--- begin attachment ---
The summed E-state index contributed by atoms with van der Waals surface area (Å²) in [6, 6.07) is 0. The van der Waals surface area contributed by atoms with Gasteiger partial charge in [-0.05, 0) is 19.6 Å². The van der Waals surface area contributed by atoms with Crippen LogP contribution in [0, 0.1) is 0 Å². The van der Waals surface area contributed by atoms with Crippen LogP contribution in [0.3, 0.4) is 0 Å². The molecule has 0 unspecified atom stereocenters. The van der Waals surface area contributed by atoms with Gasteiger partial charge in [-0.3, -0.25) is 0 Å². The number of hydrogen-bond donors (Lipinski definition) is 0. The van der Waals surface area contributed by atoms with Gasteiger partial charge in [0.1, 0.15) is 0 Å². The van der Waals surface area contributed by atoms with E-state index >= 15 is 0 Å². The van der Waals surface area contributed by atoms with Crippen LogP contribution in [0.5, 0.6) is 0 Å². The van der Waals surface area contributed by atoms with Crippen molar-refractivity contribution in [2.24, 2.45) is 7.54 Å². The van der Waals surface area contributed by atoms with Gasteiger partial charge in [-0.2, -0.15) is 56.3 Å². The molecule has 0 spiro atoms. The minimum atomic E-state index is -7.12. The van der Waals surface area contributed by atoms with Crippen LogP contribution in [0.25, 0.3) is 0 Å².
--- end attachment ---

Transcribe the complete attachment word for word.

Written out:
The summed E-state index contributed by atoms with van der Waals surface area (Å²) in [6, 6.07) is 0. The van der Waals surface area contributed by atoms with Gasteiger partial charge in [-0.05, 0) is 19.6 Å². The van der Waals surface area contributed by atoms with Crippen LogP contribution in [0, 0.1) is 0 Å². The van der Waals surface area contributed by atoms with Crippen LogP contribution in [0.3, 0.4) is 0 Å². The molecule has 0 unspecified atom stereocenters. The van der Waals surface area contributed by atoms with Gasteiger partial charge in [-0.3, -0.25) is 0 Å². The number of hydrogen-bond donors (Lipinski definition) is 0. The van der Waals surface area contributed by atoms with Gasteiger partial charge in [0.1, 0.15) is 0 Å². The van der Waals surface area contributed by atoms with E-state index >= 15 is 0 Å². The van der Waals surface area contributed by atoms with Crippen LogP contribution in [0.5, 0.6) is 0 Å². The van der Waals surface area contributed by atoms with Crippen molar-refractivity contribution in [2.24, 2.45) is 7.54 Å². The van der Waals surface area contributed by atoms with Gasteiger partial charge in [-0.2, -0.15) is 56.3 Å². The molecule has 0 spiro atoms. The minimum atomic E-state index is -7.12. The van der Waals surface area contributed by atoms with Crippen LogP contribution in [0.25, 0.3) is 0 Å².